The General Adaptation Syndrome (GAS):
Applications for Sports Training

In the 1930s, Hans Selye first described the General Adaptation Syndrome (GAS) as the predictable way in which the body restores itself to balance, or homeostasis, in response to stress. The GAS offers important applications for designing effective sports training programs.

While Selye focused on how hormones dealt with non-athletic stress, Russian sports training theorists in the 1960s used his ideas to explain how an athlete’s performance improved with the correct application of training stresses. GAS theory also offered a physiological rationale as to why adequate recovery was as essential part of the athlete’s training program. Around the same time exercise physiologists began exploring adaptations taking place due to different forms of training stresses.

The General Adaptation Syndrome has three distinct stages:

The Alarm Stage, or alarm reaction stage, is the initial response when stress is first recognized. This fight or flight response is a very quick hormonal response that served to help animals survive in the face of danger since ancient times.

We might respond to narrowly missing a serious car accident in the same way. Our bodies immediately release hormones, including cortisol, adrenaline and noradrenaline to provide instant energy. Adrenaline immediately raises the blood pressure and heart rate. When the stress is removed, the body returns to normal state of homeostasis.

The Resistance Stage, or adaptation stage, occurs if the stress continues or recurs for a period of time. In this stage, the body makes adjustments in its structures or enzyme levels to give it added protection against this specific type of stress. Rest must occur in order for recovery and rebuilding to take place.

The type of training the athlete performs determines the type of protein synthesized during recovery. This is the reason for “specificity” of the adaptive response to training. A speed training session will mobilize the energy, building projects and immune responses in the cells and tissues involved in producing speed. The stimulation of these reserves during a speed training session will dictate the type of structural changes during recovery to make the cell stronger for the next speed training session.

Mobilization of the immune system strengthens the defense capacity of the body and stimulates the repair process by dismantling and rebuilding damaged cells. The immune system plays a critical role in the outcome of the response to training.

The Exhaustion Stage occurs when long-term stress is not removed. At this point the athlete becomes fatigued and irritable. The body runs out of reserve energy and stress takes its toll on the athlete's mental, physical, and emotional abilities. When excessive long-term stress persists, as in the case of overtraining, the athlete is unable to function and is forced to take time for recovery.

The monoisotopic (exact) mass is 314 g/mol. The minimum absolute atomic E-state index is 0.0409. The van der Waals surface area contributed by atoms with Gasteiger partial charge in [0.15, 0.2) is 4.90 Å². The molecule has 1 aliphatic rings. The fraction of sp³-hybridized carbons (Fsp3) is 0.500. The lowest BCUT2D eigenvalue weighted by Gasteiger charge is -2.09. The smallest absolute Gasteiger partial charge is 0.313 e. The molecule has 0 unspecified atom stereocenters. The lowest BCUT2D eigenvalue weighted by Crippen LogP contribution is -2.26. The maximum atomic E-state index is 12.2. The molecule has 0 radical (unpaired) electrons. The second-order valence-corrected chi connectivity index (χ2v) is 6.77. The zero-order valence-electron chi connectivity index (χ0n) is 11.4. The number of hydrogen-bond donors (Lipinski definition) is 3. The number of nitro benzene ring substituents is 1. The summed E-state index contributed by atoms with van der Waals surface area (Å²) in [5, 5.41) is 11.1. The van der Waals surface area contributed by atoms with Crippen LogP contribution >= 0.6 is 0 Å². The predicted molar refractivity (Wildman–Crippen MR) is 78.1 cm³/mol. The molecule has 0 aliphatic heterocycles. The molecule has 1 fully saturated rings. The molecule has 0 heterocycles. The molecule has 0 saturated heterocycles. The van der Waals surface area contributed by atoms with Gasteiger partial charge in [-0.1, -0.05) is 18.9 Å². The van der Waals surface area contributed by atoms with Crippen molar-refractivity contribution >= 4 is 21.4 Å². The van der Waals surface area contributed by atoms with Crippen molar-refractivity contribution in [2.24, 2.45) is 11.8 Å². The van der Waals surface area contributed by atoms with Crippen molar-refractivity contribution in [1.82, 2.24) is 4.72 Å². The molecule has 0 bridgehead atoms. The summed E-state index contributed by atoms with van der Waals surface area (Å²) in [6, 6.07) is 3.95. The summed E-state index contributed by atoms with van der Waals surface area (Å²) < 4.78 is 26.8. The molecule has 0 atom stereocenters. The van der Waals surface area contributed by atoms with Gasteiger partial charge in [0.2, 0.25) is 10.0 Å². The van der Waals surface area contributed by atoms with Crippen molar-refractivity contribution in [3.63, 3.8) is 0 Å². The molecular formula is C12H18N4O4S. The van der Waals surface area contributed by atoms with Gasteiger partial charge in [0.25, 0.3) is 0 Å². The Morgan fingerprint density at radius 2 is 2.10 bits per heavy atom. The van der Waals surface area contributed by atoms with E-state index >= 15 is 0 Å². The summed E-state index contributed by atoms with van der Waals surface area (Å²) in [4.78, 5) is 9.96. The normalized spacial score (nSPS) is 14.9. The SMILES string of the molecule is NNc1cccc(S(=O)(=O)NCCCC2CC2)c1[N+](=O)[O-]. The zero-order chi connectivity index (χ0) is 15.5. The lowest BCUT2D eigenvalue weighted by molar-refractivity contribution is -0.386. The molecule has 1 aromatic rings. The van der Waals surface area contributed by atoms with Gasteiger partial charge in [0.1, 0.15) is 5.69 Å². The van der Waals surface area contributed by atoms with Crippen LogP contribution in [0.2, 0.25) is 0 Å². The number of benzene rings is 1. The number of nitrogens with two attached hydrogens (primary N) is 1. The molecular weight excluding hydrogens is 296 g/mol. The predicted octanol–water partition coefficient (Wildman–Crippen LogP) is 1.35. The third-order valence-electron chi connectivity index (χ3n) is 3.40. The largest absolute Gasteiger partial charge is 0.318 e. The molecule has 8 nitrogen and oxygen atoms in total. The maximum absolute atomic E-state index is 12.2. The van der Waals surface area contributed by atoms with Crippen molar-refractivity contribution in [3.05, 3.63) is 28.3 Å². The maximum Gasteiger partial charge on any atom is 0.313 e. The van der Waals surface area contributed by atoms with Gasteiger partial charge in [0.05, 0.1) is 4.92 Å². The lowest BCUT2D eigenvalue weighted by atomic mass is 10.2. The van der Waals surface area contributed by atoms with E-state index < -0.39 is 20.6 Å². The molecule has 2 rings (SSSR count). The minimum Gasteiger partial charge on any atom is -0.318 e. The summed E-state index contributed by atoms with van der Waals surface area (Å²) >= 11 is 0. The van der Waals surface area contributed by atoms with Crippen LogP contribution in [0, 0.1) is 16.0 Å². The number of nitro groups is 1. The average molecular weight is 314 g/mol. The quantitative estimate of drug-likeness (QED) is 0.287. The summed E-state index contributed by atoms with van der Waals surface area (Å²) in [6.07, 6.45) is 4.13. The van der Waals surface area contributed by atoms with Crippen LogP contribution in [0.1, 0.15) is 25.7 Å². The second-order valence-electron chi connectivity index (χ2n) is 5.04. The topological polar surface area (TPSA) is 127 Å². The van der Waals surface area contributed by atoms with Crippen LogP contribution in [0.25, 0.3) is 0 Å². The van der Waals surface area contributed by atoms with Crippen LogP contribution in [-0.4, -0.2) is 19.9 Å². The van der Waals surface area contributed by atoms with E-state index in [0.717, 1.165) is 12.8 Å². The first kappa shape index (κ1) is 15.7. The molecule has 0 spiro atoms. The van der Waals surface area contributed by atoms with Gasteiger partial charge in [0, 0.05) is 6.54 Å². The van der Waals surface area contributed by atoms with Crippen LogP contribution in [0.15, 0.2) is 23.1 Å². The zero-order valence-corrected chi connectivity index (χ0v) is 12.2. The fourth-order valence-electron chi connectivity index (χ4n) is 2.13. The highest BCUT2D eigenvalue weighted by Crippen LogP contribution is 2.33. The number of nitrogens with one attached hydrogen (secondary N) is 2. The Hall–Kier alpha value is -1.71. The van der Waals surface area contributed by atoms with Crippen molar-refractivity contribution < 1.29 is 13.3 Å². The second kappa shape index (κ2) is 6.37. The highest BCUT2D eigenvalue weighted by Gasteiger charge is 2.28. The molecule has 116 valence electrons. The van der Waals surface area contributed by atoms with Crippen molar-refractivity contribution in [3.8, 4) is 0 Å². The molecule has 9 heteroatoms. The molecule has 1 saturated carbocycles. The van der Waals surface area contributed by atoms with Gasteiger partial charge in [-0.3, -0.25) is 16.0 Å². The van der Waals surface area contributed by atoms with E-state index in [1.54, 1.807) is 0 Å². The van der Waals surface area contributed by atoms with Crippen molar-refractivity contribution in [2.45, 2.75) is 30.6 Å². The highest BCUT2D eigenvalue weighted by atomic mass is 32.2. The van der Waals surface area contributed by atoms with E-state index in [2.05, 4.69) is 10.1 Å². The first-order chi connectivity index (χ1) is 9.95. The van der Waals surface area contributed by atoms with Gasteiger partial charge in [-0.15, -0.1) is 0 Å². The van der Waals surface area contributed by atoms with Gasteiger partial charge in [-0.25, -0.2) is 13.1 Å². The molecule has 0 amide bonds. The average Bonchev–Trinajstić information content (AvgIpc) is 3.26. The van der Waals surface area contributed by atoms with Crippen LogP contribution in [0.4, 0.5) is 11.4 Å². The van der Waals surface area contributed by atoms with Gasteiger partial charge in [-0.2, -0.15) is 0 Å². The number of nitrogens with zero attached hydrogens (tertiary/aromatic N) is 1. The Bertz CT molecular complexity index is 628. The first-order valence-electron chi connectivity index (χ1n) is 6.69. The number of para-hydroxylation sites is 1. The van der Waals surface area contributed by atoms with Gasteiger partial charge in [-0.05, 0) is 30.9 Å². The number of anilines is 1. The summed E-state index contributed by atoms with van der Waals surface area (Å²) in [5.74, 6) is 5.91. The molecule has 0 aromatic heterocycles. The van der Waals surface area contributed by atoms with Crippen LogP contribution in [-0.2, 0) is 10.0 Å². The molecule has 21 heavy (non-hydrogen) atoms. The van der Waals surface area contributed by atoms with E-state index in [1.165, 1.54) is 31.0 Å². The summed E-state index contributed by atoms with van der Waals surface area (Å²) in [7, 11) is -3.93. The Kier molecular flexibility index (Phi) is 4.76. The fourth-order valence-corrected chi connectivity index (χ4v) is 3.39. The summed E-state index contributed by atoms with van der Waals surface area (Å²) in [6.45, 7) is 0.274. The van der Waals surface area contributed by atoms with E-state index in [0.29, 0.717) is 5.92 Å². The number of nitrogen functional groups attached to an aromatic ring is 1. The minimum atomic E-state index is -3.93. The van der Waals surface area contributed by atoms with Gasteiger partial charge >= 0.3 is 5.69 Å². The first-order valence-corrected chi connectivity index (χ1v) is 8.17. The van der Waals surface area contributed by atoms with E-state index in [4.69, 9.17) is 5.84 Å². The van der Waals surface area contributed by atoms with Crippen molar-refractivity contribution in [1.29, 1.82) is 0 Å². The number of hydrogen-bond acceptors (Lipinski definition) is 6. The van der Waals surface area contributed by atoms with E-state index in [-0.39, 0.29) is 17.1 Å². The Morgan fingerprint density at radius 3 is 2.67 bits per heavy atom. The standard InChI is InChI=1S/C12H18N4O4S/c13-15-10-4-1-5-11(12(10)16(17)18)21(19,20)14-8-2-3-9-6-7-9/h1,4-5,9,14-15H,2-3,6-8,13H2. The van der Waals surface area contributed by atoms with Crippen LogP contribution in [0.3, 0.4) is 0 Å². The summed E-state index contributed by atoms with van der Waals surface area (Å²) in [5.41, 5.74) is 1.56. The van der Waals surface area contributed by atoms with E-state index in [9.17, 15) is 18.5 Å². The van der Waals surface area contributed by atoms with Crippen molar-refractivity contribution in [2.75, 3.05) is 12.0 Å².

Applications of the General Adaptation Syndrome

General adaptation syndrome theory has important applications for sports training. Here are just a few:

1. The purpose of training is to cause the body to adapt to sport-specific stressors. Training should (a) strengthen physiological systems, (b) mobilize the correct energy systems and fuel supplies, and (c) repair damaged cells.

2. Train each athlete according to their current level of physiological functioning. The athlete's training age and biological age will impact the amount of tolerable training stress.

3. Use a training stress that produces a recoverable level of fatigue within a reasonable amount of time. The optimal training program stimulates adaptations by causing a recoverable level of fatigue to the cells and organ systems. After each bout of training the athlete should feel fatigued to some degree, but not so exhausted homeostasis is disturbed to the point of overtraining.

4. Always incorporate the recovery time as a recognizable part of the athlete’s training program. Once the structural and enzyme protein adaptations have occurred the body will be at a higher physiological level of functioning.

5. Recovery should be long enough to allow for supercompensation. During supercompensation the internal body structures, enzymes, energy and fuel stores build beyond the normal biological state. The effect is specific. While the goal is for the total recovery period for younger athletes, including supercompensation to be around 24 hours this could be as short as 8 hours or longer than 24 hours for the higher training aged athletes.

6. Remember the principle of reversibility. You don’t want the athlete to have such a long time to recover that detraining begins.

The General Adaptation Syndrome information and illustration is courtesy of Dr. Christine Brooks. For more essential knowledge and applications of training theory, consider enrolling in her highly innovative and informative course on Training High Performance Athletes.

Top of General Adaptation Syndrome

Back to Sports Physiology

Back to Home Page